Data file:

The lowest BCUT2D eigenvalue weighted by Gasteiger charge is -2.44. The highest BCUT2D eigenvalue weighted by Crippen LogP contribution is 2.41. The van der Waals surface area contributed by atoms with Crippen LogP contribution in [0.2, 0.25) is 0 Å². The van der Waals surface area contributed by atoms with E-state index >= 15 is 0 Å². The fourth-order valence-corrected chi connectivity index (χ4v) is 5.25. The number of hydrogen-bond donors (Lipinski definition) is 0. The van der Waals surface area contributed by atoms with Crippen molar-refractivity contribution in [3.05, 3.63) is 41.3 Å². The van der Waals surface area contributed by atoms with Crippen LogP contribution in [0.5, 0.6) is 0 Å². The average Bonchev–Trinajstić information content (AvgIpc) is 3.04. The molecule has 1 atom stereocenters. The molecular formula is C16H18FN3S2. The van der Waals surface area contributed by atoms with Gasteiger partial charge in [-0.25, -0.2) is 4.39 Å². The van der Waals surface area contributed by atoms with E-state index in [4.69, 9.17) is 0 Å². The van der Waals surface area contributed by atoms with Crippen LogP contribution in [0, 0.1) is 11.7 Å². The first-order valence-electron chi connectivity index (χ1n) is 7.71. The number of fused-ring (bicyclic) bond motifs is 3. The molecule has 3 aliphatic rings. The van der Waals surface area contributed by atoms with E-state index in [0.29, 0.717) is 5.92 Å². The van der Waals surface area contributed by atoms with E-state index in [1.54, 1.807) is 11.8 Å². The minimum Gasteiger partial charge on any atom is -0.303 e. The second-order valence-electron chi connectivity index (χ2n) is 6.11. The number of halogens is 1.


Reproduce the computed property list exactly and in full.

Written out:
The lowest BCUT2D eigenvalue weighted by Gasteiger charge is -2.44. The highest BCUT2D eigenvalue weighted by Crippen LogP contribution is 2.41. The van der Waals surface area contributed by atoms with Crippen LogP contribution in [0.2, 0.25) is 0 Å². The van der Waals surface area contributed by atoms with E-state index >= 15 is 0 Å². The fourth-order valence-corrected chi connectivity index (χ4v) is 5.25. The number of hydrogen-bond donors (Lipinski definition) is 0. The van der Waals surface area contributed by atoms with Crippen molar-refractivity contribution in [3.05, 3.63) is 41.3 Å². The van der Waals surface area contributed by atoms with Crippen LogP contribution in [0.5, 0.6) is 0 Å². The average Bonchev–Trinajstić information content (AvgIpc) is 3.04. The molecule has 1 atom stereocenters. The molecular formula is C16H18FN3S2. The van der Waals surface area contributed by atoms with Gasteiger partial charge in [-0.25, -0.2) is 4.39 Å². The van der Waals surface area contributed by atoms with E-state index in [4.69, 9.17) is 0 Å². The van der Waals surface area contributed by atoms with Crippen LogP contribution in [0, 0.1) is 11.7 Å². The first-order valence-electron chi connectivity index (χ1n) is 7.71. The number of fused-ring (bicyclic) bond motifs is 3. The molecule has 3 aliphatic rings. The van der Waals surface area contributed by atoms with E-state index in [0.29, 0.717) is 5.92 Å². The van der Waals surface area contributed by atoms with E-state index in [1.54, 1.807) is 11.8 Å². The minimum Gasteiger partial charge on any atom is -0.303 e. The second-order valence-electron chi connectivity index (χ2n) is 6.11. The number of halogens is 1.